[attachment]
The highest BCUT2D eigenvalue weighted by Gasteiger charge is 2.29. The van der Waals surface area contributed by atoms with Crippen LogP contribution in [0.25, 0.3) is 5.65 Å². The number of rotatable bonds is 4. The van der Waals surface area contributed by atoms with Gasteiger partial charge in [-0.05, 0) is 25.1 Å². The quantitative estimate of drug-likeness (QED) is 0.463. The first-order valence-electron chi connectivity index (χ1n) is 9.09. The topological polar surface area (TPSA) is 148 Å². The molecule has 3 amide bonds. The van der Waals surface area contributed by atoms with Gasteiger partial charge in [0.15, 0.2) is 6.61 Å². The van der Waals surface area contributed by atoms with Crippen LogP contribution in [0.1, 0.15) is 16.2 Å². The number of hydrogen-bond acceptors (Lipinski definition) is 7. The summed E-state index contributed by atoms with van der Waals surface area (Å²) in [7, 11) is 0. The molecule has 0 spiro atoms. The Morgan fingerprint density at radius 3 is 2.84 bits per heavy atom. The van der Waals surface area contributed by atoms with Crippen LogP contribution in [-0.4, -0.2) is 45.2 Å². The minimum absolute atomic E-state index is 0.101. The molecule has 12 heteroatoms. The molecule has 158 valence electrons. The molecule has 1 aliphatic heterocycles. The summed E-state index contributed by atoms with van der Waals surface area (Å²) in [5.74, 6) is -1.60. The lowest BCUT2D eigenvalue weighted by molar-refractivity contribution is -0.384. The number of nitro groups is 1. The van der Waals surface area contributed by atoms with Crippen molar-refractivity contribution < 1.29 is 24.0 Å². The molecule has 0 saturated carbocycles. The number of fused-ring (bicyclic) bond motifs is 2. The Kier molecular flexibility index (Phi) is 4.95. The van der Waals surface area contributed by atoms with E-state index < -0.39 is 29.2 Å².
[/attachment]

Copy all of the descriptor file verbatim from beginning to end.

The highest BCUT2D eigenvalue weighted by Gasteiger charge is 2.29. The van der Waals surface area contributed by atoms with Crippen LogP contribution in [0.25, 0.3) is 5.65 Å². The number of rotatable bonds is 4. The van der Waals surface area contributed by atoms with Gasteiger partial charge in [-0.05, 0) is 25.1 Å². The quantitative estimate of drug-likeness (QED) is 0.463. The first-order valence-electron chi connectivity index (χ1n) is 9.09. The topological polar surface area (TPSA) is 148 Å². The molecule has 3 amide bonds. The van der Waals surface area contributed by atoms with Gasteiger partial charge in [0.15, 0.2) is 6.61 Å². The van der Waals surface area contributed by atoms with Crippen LogP contribution in [0.1, 0.15) is 16.2 Å². The number of hydrogen-bond acceptors (Lipinski definition) is 7. The summed E-state index contributed by atoms with van der Waals surface area (Å²) in [7, 11) is 0. The molecule has 0 spiro atoms. The Morgan fingerprint density at radius 3 is 2.84 bits per heavy atom. The van der Waals surface area contributed by atoms with Crippen LogP contribution in [-0.4, -0.2) is 45.2 Å². The minimum absolute atomic E-state index is 0.101. The molecule has 12 heteroatoms. The molecule has 158 valence electrons. The molecule has 1 aliphatic heterocycles. The summed E-state index contributed by atoms with van der Waals surface area (Å²) in [5.74, 6) is -1.60. The lowest BCUT2D eigenvalue weighted by molar-refractivity contribution is -0.384. The number of nitro groups is 1. The van der Waals surface area contributed by atoms with Crippen molar-refractivity contribution < 1.29 is 24.0 Å². The molecule has 0 saturated carbocycles. The number of fused-ring (bicyclic) bond motifs is 2. The Kier molecular flexibility index (Phi) is 4.95. The van der Waals surface area contributed by atoms with E-state index < -0.39 is 29.2 Å².